We’ve Waited Too Long for Corporations to Fix the CEO Pay Problem on Their Own

A decade after bonus-chasing executives like Angelo Mozilo crashed the economy, we need tax incentives to push companies to narrow the gaps between CEO and worker pay.


By Sarah Anderson

went on CNBC’s Squawk Box this week to talk about a new proposal from Senator Bernie Sanders to put tax penalties on corporations with extreme gaps between their CEO and worker pay. This is an issue I’ve been working on for many years.

In fact, a dozen years ago, in August 2007, I had also appeared on Squawk Box to talk about solutions to our runaway CEO pay problem. Back then I was particularly critical of the massive payouts going to Wall Street executives like then-CEO of Countrywide Financial, Angelo Mozilo. Rising foreclosure rates on his company’s sub-prime mortgages were already causing jitters. But when I questioned Mozilo’s $43 million paycheck, the CNBC host and other guests nearly bit my head off.

“Mozilo built that company from nothing!” I remember one of them shouting into my earpiece. “His shareholders believe he walks on water!”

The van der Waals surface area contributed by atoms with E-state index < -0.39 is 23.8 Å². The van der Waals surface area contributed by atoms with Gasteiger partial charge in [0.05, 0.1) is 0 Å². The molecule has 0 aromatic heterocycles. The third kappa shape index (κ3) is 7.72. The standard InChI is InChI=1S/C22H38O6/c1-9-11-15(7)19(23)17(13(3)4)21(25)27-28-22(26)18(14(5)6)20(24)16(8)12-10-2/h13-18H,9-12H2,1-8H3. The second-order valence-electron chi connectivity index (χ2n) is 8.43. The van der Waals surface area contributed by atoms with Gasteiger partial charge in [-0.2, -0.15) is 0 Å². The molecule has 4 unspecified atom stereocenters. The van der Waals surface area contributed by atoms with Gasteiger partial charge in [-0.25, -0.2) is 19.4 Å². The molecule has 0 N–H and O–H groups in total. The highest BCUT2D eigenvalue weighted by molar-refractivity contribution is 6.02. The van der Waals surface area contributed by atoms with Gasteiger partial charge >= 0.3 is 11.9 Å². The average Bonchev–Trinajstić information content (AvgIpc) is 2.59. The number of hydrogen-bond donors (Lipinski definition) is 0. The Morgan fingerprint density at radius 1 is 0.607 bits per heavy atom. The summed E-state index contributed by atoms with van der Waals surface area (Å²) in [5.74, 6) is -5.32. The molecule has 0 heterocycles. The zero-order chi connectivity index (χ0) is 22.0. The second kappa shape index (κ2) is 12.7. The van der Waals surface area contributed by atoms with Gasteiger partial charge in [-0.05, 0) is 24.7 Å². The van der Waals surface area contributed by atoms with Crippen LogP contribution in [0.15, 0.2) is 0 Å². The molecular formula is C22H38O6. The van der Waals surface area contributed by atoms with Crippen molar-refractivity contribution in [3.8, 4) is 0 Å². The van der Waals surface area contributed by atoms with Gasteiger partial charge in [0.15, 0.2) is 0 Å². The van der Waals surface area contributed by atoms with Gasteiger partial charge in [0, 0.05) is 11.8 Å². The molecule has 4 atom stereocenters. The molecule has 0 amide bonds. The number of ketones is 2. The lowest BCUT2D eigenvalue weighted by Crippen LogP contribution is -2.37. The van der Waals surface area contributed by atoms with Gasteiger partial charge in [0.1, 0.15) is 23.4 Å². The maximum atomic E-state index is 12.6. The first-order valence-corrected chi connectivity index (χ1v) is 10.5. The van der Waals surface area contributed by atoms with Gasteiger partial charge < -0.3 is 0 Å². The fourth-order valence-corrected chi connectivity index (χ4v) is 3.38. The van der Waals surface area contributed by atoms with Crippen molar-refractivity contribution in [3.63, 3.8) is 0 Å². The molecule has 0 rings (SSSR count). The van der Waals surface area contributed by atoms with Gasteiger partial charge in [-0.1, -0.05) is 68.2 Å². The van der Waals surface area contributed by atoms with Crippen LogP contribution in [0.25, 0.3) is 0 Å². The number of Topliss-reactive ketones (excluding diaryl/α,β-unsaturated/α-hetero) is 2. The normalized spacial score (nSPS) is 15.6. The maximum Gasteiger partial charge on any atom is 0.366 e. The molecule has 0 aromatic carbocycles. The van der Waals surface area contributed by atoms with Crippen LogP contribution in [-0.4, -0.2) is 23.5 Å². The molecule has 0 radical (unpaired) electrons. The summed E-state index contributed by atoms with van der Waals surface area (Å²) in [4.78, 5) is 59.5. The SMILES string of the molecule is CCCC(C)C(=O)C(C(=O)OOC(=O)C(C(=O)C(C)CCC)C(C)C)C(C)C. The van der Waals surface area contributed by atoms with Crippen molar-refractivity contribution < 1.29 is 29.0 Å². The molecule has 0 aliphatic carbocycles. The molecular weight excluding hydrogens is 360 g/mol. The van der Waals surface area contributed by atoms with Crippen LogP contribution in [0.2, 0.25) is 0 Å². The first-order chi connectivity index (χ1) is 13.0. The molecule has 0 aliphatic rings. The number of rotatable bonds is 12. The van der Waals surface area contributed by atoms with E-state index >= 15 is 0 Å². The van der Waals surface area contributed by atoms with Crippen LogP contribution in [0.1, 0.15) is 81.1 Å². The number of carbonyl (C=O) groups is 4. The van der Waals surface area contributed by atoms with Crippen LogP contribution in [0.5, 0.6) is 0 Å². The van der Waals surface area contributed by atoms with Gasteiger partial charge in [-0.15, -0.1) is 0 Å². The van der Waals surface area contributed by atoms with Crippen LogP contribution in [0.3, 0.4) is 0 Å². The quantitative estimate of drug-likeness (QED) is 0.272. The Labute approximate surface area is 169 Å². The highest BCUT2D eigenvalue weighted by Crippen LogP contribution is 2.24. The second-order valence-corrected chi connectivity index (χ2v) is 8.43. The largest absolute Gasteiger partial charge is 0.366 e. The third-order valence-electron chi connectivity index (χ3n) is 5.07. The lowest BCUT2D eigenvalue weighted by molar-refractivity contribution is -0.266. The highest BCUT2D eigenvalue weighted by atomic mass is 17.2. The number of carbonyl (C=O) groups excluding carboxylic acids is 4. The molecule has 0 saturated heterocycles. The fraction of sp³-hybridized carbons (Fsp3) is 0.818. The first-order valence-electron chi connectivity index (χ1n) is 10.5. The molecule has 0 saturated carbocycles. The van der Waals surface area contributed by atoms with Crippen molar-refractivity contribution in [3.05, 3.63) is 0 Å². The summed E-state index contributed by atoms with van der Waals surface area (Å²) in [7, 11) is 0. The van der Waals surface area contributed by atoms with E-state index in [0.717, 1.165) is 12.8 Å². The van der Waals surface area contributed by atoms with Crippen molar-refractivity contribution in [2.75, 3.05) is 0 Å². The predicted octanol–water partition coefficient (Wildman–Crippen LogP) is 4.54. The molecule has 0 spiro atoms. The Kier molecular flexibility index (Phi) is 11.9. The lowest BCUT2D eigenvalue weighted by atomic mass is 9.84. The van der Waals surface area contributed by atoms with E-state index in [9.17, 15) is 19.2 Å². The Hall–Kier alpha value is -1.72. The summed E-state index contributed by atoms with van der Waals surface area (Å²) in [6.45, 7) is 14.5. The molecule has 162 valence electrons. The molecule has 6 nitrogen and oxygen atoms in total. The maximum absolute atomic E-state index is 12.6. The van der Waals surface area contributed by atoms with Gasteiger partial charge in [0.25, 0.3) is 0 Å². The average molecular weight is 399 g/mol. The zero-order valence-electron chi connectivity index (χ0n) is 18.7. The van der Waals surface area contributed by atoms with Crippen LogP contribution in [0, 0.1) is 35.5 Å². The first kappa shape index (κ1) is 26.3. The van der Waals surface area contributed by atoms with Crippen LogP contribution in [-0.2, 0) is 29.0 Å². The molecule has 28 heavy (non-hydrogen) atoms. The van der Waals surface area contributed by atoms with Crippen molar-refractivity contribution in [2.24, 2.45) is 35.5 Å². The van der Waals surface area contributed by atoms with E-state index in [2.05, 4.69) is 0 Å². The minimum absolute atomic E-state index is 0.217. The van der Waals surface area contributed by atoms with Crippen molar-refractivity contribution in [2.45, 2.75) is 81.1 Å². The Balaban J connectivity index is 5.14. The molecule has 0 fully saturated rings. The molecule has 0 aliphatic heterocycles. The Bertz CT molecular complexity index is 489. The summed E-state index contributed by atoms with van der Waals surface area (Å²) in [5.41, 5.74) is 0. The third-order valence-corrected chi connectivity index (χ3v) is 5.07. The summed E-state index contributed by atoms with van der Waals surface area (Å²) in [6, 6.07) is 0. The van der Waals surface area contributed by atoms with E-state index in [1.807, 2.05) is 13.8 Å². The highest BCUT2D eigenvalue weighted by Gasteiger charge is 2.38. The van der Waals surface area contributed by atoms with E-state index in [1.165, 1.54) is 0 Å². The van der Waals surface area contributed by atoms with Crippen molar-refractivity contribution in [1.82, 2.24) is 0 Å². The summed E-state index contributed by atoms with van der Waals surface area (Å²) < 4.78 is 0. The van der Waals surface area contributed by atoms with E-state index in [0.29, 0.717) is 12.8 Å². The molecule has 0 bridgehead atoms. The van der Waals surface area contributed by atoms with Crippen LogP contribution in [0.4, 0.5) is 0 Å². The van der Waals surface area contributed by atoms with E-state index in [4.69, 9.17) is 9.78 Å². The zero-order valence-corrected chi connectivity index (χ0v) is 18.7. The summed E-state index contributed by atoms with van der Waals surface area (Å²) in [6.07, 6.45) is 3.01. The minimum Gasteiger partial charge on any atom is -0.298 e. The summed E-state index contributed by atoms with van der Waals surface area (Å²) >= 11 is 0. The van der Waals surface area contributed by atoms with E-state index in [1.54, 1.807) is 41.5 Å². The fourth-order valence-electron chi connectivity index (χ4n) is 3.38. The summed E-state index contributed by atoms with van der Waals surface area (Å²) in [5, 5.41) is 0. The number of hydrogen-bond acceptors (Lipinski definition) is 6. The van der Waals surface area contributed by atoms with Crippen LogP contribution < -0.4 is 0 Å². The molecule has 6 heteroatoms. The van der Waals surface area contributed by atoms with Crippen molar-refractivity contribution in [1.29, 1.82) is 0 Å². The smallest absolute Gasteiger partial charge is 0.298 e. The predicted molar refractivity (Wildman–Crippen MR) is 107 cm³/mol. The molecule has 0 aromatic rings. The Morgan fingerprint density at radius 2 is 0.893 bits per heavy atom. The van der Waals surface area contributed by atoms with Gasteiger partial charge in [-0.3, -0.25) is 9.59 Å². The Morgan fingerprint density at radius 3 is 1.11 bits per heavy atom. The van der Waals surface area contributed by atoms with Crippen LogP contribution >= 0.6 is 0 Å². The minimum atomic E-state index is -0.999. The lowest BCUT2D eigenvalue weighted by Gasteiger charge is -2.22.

As we know now, Mozilo had built his massive fortune on nothing but a house of cards. Four months after this CNBC show, Countrywide didn’t even exist.

Mozilo was just one of many bonus-chasing Wall Street executives whose recklessness drove the U.S. economy off a cliff. In the aftermath of that meltdown, I had hoped that big corporations and their shareholders would solve the broken executive pay system on their own. Why would anyone continue to tolerate a system that is all about short-term gains for those at the top — regardless of the consequences for the rest of us?

But more than a decade later, the myths that propped up Angelo Mozilo remain prevalent.

Others on the CNBC show this week reiterated the widely debunked theory that the free market determines pay. Up and down the corporate ladder, they claimed, employees are paid what they’re worth — even if that results in vast pay divides, with CEOs making hundreds of times more than their employees.

I got a little impatient with this point of view, as you can see in the video excerpt posted by CNBC.

The discussion made me even more convinced that the time is now for public policy to rein in these persistently extreme CEO-worker pay gaps. Corporations will not change their practices on their own.

This post was previously published on inequality.org and is republished here under a Creative Commons 3.0 License

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